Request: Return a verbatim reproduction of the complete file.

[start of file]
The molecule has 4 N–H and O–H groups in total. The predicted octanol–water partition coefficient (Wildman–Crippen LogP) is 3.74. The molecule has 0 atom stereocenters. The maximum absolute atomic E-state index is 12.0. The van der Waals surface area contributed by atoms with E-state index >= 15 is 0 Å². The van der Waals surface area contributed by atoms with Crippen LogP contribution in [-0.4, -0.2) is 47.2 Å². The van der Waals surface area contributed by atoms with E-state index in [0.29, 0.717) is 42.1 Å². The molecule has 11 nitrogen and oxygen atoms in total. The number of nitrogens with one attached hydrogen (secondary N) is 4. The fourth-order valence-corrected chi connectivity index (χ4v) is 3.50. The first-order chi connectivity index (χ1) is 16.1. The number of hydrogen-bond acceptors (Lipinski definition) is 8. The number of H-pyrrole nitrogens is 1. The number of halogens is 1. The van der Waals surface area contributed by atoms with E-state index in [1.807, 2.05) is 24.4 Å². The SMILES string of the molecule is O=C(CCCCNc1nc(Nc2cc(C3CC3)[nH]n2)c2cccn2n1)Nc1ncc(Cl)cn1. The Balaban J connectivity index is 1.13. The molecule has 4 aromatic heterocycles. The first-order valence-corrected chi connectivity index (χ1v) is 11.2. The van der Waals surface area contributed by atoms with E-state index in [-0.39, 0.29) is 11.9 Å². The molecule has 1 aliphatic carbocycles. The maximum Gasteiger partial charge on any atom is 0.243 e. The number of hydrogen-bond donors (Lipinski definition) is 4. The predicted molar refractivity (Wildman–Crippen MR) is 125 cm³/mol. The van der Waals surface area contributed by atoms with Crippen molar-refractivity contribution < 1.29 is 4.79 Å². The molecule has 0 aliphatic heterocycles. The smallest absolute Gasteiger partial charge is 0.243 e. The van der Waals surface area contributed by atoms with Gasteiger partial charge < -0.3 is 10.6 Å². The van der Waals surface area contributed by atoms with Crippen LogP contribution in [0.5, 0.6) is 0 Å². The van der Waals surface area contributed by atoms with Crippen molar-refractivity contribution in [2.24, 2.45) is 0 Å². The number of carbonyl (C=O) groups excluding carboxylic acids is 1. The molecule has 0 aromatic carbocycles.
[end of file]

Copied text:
The molecule has 4 N–H and O–H groups in total. The predicted octanol–water partition coefficient (Wildman–Crippen LogP) is 3.74. The molecule has 0 atom stereocenters. The maximum absolute atomic E-state index is 12.0. The van der Waals surface area contributed by atoms with E-state index >= 15 is 0 Å². The van der Waals surface area contributed by atoms with Crippen LogP contribution in [-0.4, -0.2) is 47.2 Å². The van der Waals surface area contributed by atoms with E-state index in [0.29, 0.717) is 42.1 Å². The molecule has 11 nitrogen and oxygen atoms in total. The number of nitrogens with one attached hydrogen (secondary N) is 4. The fourth-order valence-corrected chi connectivity index (χ4v) is 3.50. The first-order chi connectivity index (χ1) is 16.1. The number of hydrogen-bond acceptors (Lipinski definition) is 8. The number of H-pyrrole nitrogens is 1. The number of halogens is 1. The van der Waals surface area contributed by atoms with E-state index in [1.807, 2.05) is 24.4 Å². The SMILES string of the molecule is O=C(CCCCNc1nc(Nc2cc(C3CC3)[nH]n2)c2cccn2n1)Nc1ncc(Cl)cn1. The Balaban J connectivity index is 1.13. The molecule has 4 aromatic heterocycles. The first-order valence-corrected chi connectivity index (χ1v) is 11.2. The van der Waals surface area contributed by atoms with E-state index in [-0.39, 0.29) is 11.9 Å². The molecule has 1 aliphatic carbocycles. The maximum Gasteiger partial charge on any atom is 0.243 e. The number of hydrogen-bond donors (Lipinski definition) is 4. The predicted molar refractivity (Wildman–Crippen MR) is 125 cm³/mol. The van der Waals surface area contributed by atoms with Crippen molar-refractivity contribution < 1.29 is 4.79 Å². The molecule has 0 aliphatic heterocycles. The smallest absolute Gasteiger partial charge is 0.243 e. The van der Waals surface area contributed by atoms with Gasteiger partial charge < -0.3 is 10.6 Å². The van der Waals surface area contributed by atoms with Crippen LogP contribution in [0.5, 0.6) is 0 Å². The van der Waals surface area contributed by atoms with Crippen molar-refractivity contribution in [2.24, 2.45) is 0 Å². The number of carbonyl (C=O) groups excluding carboxylic acids is 1. The molecule has 0 aromatic carbocycles.